Organic Farming Increases Crop Yields

Pesticides that are used on nearly every acre of conventional farmland in the United States are reducing crop yields by one-third.

Pesticides disrupt chemical signaling between plants and impair symbiotic nitrogen fixation (SNF), an important process for plant growth. At least 30 pesticides are known to disrupt SNF, including the most widely used pesticide in the United States, Roundup.

SNF plays a critical role in supporting crop yields and environmental quality, and well-functioning SNF can greatly reduce farm production costs. In Brazil, soybean SNF reduces production costs by $1.3 billion each year.

Proceedings of the National Academy of Sciences June 12, 2007, Vol. 104, No. 24

The Organic Center July 2007

Dr. Mercola's Comments:

This study points out one obvious reason why well-managed organic crops enjoy enhanced crop yields in the long run. The farmers are not jeopardizing their crops’ health by applying toxic pesticides.

It is very difficult to avoid long term problems in many areas when we continue to rely excessively on synthetic approaches. Once we start tinkering around with the natural order of things -- whether it’s adding synthetic fertilizer and pesticides to your food or taking prescription drugs  -- any number of unpleasant and unforeseen effects can pop up.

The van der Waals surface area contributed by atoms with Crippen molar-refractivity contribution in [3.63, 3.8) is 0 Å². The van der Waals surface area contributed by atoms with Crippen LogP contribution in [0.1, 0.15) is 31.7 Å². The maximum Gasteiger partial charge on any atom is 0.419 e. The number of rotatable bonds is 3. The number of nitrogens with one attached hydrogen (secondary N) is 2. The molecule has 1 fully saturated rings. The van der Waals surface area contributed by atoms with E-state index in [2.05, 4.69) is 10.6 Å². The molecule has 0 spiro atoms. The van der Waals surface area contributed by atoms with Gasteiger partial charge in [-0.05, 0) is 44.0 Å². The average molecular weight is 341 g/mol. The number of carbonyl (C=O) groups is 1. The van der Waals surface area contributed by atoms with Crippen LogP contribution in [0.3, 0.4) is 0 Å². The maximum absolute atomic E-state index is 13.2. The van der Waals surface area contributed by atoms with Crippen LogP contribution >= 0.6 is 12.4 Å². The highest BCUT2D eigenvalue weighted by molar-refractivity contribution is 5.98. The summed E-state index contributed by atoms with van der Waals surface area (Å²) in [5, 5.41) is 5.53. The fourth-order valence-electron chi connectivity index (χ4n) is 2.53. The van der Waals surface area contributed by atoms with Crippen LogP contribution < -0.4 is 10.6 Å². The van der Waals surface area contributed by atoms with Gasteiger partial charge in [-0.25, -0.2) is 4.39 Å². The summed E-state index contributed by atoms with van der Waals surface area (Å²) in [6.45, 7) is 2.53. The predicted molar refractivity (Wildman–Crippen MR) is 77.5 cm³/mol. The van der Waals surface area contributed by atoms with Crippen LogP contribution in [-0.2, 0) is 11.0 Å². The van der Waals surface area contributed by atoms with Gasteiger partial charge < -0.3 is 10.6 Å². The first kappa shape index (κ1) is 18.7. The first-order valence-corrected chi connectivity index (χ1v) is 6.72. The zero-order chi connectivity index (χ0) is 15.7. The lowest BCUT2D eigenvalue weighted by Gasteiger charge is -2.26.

And like prescription drugs, pesticides are also a major challenge for your body and can cause many diseases you would want to avoid. In addition to the problems they cause on farms. Pesticides have been clearly associated with a number of problems such as:

You don't need to have a medical degree to know that anything which kills insects and other living creatures is not likely to be very good for you. Developing babies are particularly at risk, and one of the most important things a pregnant woman can do is avoid these chemicals as if her baby's life depended on it.

One of the best ways to avoid ingesting pesticides is by buying organic foods. And be aware that it’s not just produce that is the problem; don't overlook the pesticides in your meat.
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